Long haul holidays are amazing. They take you to far flung places like California, Australia and Thailand. They’re dream destinations and you might have been saving for years to be able to holiday in these amazing corners of the world. What can be rubbish about long haul holidays though is the jet lag. Time differences can put your body clock completely out of sync meaning that you’re falling asleep at lunchtime on holiday, simply because your body thinks it’s time to go to bed.
But jet lag can be defeated, or at least minimised, so that it doesn’t have a huge impact on your holiday. Or when you’re coming back home!
These are our tops tips to help you beat jet lag as soon as possible!
As soon as you step onto the plane, alter your watch to your new time zone. They usually announce this early on in the flight so listen out for that information or, alternatively, look the time up on your phone before you hop on board. This helps psychologically to get you into the time zone of where you’re going on holiday but will also help you get on track with eating and sleeping to your new local time too.
If you’re tired, or have a bad night’s sleep before you fly, jet lag has got one up on you already. Try and have a relaxing night before you fly and get a good, solid snooze in. That means you’re refreshed for your flight and can conquer jet lag head on when you land.
It might not always be possible but if you can, fly on a newer plane like an A350, A380 or a 787 Dreamliner. The science behind these new planes means that they are a lot quieter, therefore it’ll be a little easier to get to sleep and the cabins are also pressurised at a lower altitude. This means you’ll have more oxygen flowing around your body and won’t suffer as much from fatigue and headaches.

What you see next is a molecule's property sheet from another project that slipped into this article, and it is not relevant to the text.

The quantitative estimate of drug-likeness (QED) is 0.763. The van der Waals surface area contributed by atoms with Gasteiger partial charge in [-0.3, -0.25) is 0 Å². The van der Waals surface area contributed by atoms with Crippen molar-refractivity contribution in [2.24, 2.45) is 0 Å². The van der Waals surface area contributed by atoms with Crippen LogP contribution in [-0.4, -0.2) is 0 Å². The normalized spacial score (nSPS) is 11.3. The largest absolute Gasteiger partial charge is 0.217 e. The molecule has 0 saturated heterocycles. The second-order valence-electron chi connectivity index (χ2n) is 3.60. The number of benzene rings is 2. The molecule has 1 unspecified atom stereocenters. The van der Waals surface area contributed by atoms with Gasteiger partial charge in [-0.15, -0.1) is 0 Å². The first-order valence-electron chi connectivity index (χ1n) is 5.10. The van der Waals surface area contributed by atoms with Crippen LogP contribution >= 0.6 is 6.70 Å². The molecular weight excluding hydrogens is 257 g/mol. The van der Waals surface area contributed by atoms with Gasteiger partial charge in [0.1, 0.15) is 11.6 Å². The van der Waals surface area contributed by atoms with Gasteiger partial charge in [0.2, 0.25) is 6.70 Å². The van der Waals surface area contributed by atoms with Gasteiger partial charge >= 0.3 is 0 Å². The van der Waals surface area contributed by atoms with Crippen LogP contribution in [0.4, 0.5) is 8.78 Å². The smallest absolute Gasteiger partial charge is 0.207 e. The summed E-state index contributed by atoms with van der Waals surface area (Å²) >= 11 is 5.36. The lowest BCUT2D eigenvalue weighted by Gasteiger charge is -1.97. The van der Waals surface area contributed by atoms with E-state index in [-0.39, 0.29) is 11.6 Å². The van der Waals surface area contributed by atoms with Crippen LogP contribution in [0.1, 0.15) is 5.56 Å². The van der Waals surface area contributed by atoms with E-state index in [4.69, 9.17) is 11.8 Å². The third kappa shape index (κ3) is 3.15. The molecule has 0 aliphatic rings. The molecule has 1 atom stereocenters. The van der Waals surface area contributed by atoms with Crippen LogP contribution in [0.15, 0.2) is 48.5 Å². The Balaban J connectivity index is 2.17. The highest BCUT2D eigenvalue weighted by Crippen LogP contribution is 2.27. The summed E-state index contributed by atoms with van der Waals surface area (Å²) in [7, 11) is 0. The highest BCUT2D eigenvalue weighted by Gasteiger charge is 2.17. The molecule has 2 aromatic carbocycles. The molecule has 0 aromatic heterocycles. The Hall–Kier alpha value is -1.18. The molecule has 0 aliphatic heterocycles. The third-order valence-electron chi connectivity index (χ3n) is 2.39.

The lighting on these planes as well is also set to reduce jet lag. Ambient lighting moves according to the natural phases of the day which quickly gets your body used to the next time zone as well as creating a relaxing atmosphere.
On a long haul flight, it’s all too tempting to take advantage of the free bar. And while we’re not saying you shouldn’t enjoy this little perk that comes with travelling half way around the world, you should bear in mind that alcohol has a greater impact when you’re at altitude. This means you feel less hydrated and more likely to experience jet lag, plus there’s the potential hangover you might suffer when you get off the plane. This is easily combatted though by drinking plenty of water which helps keep you hydrated and fresh. Yes, it may mean you’re moving past your seat neighbour to go to the toilet more often but it’s worth it to nip jet lag in the bud.
One way you can get a step ahead of jet lag while in your home country is to shift your sleep schedule slightly. If you’re flying west over to New York, try going to bed a couple of hours later and do the opposite if you’re flying east, go to bed a little earlier than you normally would a few days before you fly. It might not get you into sync with the new time zone straight away but it will definitely help.
Of course, there’s not one tried and tested method for beating jet leg but if you travel long haul quite often, lucky you, you’ve probably worked out what works best for you. If so, you might as well stick to it but hopefully some of the tips above will help as well.
Published on 7th January 2016
Published on 22nd January 2015
Published on 7th October 2016